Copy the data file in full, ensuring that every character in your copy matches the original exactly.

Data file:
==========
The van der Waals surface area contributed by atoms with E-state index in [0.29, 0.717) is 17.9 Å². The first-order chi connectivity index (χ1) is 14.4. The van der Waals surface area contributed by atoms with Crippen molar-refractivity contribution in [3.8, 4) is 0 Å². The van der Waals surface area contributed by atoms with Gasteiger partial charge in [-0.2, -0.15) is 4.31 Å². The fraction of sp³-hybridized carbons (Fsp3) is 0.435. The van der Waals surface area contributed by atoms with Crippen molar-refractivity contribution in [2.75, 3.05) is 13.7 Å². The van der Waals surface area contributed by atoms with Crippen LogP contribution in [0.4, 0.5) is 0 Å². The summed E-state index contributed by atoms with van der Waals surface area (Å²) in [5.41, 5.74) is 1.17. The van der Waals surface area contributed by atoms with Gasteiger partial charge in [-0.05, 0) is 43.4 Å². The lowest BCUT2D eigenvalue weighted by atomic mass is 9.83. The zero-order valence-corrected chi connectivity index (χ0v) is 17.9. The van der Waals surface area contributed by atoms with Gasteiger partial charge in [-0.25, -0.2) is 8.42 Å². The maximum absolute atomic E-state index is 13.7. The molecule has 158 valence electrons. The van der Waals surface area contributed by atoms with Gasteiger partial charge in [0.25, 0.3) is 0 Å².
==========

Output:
The van der Waals surface area contributed by atoms with E-state index in [0.29, 0.717) is 17.9 Å². The first-order chi connectivity index (χ1) is 14.4. The van der Waals surface area contributed by atoms with Crippen molar-refractivity contribution in [3.8, 4) is 0 Å². The van der Waals surface area contributed by atoms with Gasteiger partial charge in [-0.2, -0.15) is 4.31 Å². The fraction of sp³-hybridized carbons (Fsp3) is 0.435. The van der Waals surface area contributed by atoms with Crippen molar-refractivity contribution in [2.75, 3.05) is 13.7 Å². The van der Waals surface area contributed by atoms with Crippen LogP contribution in [0.4, 0.5) is 0 Å². The summed E-state index contributed by atoms with van der Waals surface area (Å²) in [5.41, 5.74) is 1.17. The van der Waals surface area contributed by atoms with Gasteiger partial charge in [-0.05, 0) is 43.4 Å². The lowest BCUT2D eigenvalue weighted by atomic mass is 9.83. The zero-order valence-corrected chi connectivity index (χ0v) is 17.9. The van der Waals surface area contributed by atoms with Gasteiger partial charge in [-0.25, -0.2) is 8.42 Å². The maximum absolute atomic E-state index is 13.7. The molecule has 158 valence electrons. The van der Waals surface area contributed by atoms with Gasteiger partial charge in [0.25, 0.3) is 0 Å².